3. Using GLEW
      4. The rendering pipeline
        1. Fixed function pipeline
        2. Programmable pipeline
      5. Storing and drawing primitives
        1. Vertex storage
        2. The model class
          1. Implementing the model class
      6. Using shaders
        1. Loading shader files
        2. Creating shader programs
          1. Implementing the shader class
        3. Writing basic shaders
      7. Drawing our first triangle
      8. Using textures
        1. The texture class
          1. Implementing the texture class
        2. Model and shader class changes
        3. Updating the shaders
        4. Using a texture
      9. Applying transformations
        1. Matrix basics
        2. The world space
        3. The transform class
          1. Implementing the transform class
        4. Updating the shader class
        5. Manipulating the triangle
      10. Creating a camera
        1. View projection essentials
        2. The camera class
          1. Implementing the camera class
        3. Updating the rest of the code
      11. Moving the camera around
      12. Drawing with vertex indices
      13. Face culling and depth buffer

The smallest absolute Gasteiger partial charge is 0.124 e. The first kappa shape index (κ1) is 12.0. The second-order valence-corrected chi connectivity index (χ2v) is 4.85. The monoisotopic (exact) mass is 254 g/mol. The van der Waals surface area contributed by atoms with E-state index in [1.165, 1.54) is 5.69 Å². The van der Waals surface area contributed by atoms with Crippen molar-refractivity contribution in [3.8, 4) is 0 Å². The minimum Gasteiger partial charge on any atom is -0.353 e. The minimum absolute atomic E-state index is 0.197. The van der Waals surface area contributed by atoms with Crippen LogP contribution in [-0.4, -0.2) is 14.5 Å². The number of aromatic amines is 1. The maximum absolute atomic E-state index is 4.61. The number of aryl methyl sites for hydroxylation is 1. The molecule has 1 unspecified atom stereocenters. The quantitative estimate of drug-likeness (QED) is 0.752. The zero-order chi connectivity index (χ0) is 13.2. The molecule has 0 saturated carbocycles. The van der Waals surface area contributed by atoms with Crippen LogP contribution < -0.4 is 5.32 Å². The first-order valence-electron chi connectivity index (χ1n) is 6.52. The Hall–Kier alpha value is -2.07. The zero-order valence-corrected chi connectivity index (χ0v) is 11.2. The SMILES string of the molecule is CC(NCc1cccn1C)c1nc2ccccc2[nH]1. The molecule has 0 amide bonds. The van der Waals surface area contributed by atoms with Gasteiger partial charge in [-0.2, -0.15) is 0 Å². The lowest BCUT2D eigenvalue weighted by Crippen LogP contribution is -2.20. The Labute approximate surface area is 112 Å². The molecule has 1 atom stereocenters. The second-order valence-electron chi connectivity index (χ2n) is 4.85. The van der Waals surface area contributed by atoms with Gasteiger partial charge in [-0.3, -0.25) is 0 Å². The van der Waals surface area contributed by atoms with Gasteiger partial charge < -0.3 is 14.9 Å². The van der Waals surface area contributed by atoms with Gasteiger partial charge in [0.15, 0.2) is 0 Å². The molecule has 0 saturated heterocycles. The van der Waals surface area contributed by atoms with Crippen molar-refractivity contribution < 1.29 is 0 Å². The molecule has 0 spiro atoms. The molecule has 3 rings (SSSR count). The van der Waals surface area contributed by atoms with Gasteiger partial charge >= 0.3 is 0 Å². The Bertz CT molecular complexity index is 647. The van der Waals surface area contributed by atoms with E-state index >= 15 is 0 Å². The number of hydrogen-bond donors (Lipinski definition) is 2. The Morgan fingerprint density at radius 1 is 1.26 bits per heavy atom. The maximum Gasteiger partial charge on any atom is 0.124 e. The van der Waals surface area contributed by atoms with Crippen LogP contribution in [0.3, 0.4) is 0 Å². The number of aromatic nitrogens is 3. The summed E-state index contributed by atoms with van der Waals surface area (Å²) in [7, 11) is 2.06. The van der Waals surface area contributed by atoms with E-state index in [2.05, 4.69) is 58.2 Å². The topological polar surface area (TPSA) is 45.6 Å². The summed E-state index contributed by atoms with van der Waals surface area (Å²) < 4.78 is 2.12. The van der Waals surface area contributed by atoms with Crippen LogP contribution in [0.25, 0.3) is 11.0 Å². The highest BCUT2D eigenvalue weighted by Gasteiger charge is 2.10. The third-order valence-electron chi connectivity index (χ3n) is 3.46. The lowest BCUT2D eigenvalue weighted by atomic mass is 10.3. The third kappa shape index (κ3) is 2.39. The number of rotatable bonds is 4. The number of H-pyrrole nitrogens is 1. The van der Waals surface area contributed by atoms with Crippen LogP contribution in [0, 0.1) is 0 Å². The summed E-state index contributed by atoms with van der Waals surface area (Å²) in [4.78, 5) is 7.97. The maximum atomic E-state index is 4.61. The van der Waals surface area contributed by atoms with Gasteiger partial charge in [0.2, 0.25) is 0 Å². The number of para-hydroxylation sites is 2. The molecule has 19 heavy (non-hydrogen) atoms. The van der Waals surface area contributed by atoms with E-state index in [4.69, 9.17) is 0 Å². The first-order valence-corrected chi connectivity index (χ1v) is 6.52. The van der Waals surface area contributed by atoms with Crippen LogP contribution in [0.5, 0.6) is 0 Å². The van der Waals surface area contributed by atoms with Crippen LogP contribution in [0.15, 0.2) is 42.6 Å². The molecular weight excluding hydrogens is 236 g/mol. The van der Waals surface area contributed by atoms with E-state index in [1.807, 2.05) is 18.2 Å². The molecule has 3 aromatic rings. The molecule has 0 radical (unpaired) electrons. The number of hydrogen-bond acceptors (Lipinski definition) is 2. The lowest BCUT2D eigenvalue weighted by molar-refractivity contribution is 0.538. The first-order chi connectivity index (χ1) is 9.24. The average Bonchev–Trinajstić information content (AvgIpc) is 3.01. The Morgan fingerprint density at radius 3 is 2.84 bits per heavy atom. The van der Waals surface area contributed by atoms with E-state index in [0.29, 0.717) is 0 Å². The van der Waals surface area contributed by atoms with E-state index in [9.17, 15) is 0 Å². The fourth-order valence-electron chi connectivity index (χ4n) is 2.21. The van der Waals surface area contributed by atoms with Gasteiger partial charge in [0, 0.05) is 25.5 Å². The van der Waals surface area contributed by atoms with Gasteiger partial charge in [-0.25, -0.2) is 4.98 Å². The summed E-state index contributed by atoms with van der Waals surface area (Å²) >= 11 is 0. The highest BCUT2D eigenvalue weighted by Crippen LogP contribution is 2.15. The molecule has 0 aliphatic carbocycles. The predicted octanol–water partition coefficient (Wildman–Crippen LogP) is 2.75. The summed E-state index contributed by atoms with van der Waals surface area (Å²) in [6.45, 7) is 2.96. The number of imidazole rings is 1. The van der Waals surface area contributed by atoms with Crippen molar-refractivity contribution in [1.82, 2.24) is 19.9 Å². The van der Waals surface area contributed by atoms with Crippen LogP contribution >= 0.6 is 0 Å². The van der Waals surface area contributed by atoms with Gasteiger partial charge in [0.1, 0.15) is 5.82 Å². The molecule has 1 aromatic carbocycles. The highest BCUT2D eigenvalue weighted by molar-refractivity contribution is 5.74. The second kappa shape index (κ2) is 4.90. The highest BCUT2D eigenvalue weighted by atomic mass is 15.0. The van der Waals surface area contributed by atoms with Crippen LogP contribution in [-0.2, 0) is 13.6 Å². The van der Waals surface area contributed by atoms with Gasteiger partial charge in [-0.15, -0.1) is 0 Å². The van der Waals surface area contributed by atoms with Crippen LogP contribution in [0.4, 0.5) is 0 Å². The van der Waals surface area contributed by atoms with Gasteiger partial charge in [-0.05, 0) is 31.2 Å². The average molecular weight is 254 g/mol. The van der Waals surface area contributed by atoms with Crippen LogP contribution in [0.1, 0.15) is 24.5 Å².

14. Back face culling
      15. Summary
    15. 8. Let There Be Light - An Introduction to Advanced Lighting
      1. Using third-party software
      2. Deferred rendering
        1. Modifying the renderer
          1. Implementing changes in the Renderer class
        2. A minimal example
          1. Shader code
      3. Attenuating light
      4. Multi-pass shading
        1. Modifying the light pass shader
        2. Changes in the C++ code
      5. Managing light input
        1. Interface for light users
        2. The light manager class
          1. Implementing the light manager
          2. Integrating the light manager class
      6. Adapting classes to use lights
        1. The Map class
        2. The entity renderer system
        3. The particle system
      7. Preparing for additional materials
        1. Preparing the texture manager
        2. Material pass shaders
      8. Normal maps
        1. Implementing normal map rendering
        2. Changing the lighting shader
      9. Specular maps
        1. Adding support for specularity
        2. Changing the lighting shader
      10. Height maps
        1. Adapting the existing code
        2. Writing the height pass shader
        3. Changing the lighting shader